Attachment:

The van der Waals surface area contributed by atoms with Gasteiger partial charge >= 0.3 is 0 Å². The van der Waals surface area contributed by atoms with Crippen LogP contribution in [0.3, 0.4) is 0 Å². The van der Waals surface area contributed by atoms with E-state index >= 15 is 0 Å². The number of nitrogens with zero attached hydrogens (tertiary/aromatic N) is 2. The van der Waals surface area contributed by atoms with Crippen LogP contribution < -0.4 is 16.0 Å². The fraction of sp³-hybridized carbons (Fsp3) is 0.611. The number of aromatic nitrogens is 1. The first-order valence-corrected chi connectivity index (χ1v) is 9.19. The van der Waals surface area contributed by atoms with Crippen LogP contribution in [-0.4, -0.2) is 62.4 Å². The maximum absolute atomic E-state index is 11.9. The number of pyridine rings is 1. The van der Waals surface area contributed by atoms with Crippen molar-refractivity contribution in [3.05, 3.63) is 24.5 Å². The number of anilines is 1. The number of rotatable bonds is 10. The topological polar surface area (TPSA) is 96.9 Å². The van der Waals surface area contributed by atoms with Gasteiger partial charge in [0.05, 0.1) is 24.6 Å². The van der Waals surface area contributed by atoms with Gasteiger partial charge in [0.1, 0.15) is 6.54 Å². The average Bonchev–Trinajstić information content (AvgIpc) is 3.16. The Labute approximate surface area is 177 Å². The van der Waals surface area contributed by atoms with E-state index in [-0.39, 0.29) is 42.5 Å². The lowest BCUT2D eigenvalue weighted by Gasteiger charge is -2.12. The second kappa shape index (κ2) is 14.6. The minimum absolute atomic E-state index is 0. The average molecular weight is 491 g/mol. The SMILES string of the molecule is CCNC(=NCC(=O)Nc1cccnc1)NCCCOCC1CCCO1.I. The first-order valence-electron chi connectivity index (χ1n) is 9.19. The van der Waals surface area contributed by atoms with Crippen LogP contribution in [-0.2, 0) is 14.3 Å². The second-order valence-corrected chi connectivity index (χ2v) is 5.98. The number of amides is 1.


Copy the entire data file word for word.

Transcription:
The van der Waals surface area contributed by atoms with Gasteiger partial charge >= 0.3 is 0 Å². The van der Waals surface area contributed by atoms with Crippen LogP contribution in [0.3, 0.4) is 0 Å². The van der Waals surface area contributed by atoms with E-state index >= 15 is 0 Å². The number of nitrogens with zero attached hydrogens (tertiary/aromatic N) is 2. The van der Waals surface area contributed by atoms with Crippen LogP contribution < -0.4 is 16.0 Å². The fraction of sp³-hybridized carbons (Fsp3) is 0.611. The number of aromatic nitrogens is 1. The first-order valence-corrected chi connectivity index (χ1v) is 9.19. The van der Waals surface area contributed by atoms with Crippen LogP contribution in [-0.4, -0.2) is 62.4 Å². The maximum absolute atomic E-state index is 11.9. The number of pyridine rings is 1. The van der Waals surface area contributed by atoms with Crippen molar-refractivity contribution in [3.05, 3.63) is 24.5 Å². The number of anilines is 1. The number of rotatable bonds is 10. The topological polar surface area (TPSA) is 96.9 Å². The van der Waals surface area contributed by atoms with Gasteiger partial charge in [0.05, 0.1) is 24.6 Å². The van der Waals surface area contributed by atoms with Gasteiger partial charge in [0.1, 0.15) is 6.54 Å². The average Bonchev–Trinajstić information content (AvgIpc) is 3.16. The Labute approximate surface area is 177 Å². The van der Waals surface area contributed by atoms with E-state index in [-0.39, 0.29) is 42.5 Å². The lowest BCUT2D eigenvalue weighted by Gasteiger charge is -2.12. The second kappa shape index (κ2) is 14.6. The minimum absolute atomic E-state index is 0. The average molecular weight is 491 g/mol. The SMILES string of the molecule is CCNC(=NCC(=O)Nc1cccnc1)NCCCOCC1CCCO1.I. The first-order valence-electron chi connectivity index (χ1n) is 9.19. The van der Waals surface area contributed by atoms with Crippen LogP contribution in [-0.2, 0) is 14.3 Å². The second-order valence-corrected chi connectivity index (χ2v) is 5.98. The number of amides is 1.